- Hurricane Maria - Sep 2017
- Hurricane Matthew - Sep 2016
- Caribbean: Drought - 2015-2017
- Hurricane Tomas - Oct 2010
- Caribbean: Drought - Feb 2010
- Influenza A (H1N1) Pandemic - Apr 2009
- Caribbean: Earthquake - Nov 2007
- Hurricane Dean - Aug 2007
- Caribbean: Hurricane Emily - Jul 2005
- Hurricane Ivan - Sep 2004
Most read reports
- Barbados Reducing Risks Through Planning
- Jeanne’s Story: Working to Fight Fear in the Aftermath of Hurricane Maria
- Caribbean Nations Pay Steep Price for Climate Change Caused by Others
- CDEMA Launches Model Safe School Programme in the Caribbean & Inaugural Meeting of National Safe Schools Programme Committees
- CCRIF Makes Payout of US$5.8 million to the Government of Barbados following the Passage of Tropical Storm Kirk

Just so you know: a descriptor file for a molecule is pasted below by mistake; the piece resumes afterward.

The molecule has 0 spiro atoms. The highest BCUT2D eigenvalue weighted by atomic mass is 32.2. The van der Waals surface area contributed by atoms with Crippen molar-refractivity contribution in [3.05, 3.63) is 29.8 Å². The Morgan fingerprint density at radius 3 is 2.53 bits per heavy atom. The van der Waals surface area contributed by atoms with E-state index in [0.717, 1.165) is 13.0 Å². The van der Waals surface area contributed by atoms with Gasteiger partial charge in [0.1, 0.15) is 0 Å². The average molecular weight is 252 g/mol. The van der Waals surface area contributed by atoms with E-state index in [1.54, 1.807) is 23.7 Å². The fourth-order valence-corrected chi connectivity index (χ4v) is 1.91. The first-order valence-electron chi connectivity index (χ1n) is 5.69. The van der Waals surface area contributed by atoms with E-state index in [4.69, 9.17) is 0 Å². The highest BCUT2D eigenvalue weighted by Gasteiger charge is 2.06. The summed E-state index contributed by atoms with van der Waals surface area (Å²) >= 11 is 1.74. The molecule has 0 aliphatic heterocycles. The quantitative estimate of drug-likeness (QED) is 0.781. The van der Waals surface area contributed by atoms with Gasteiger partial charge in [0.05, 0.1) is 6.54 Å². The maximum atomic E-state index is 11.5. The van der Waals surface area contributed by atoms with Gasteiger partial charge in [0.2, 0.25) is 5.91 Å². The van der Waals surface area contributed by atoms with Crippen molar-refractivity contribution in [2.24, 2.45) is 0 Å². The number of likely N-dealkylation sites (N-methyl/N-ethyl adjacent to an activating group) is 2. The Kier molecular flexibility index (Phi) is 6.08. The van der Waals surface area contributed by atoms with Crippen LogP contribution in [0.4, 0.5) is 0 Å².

What is El Niño?
El Niño is the warming of sea surface temperatures in the tropical Pacific, which occurs roughly every two to seven years, lasting from six to 24 months.
Background and purpose
The impact of the 2015‒2016 El Niño weather phenomenon has been one of the most intense and widespread in the past one hundred years. The agriculture, food security and nutritional status of 60 million people around the globe is affected by El Niño-related droughts, floods and extreme hot and cold weather. While the El Niño itself has passed its peak and is now declining, its impact is still growing. Harvests in several parts of the world have already failed and are forecast to fail in other areas.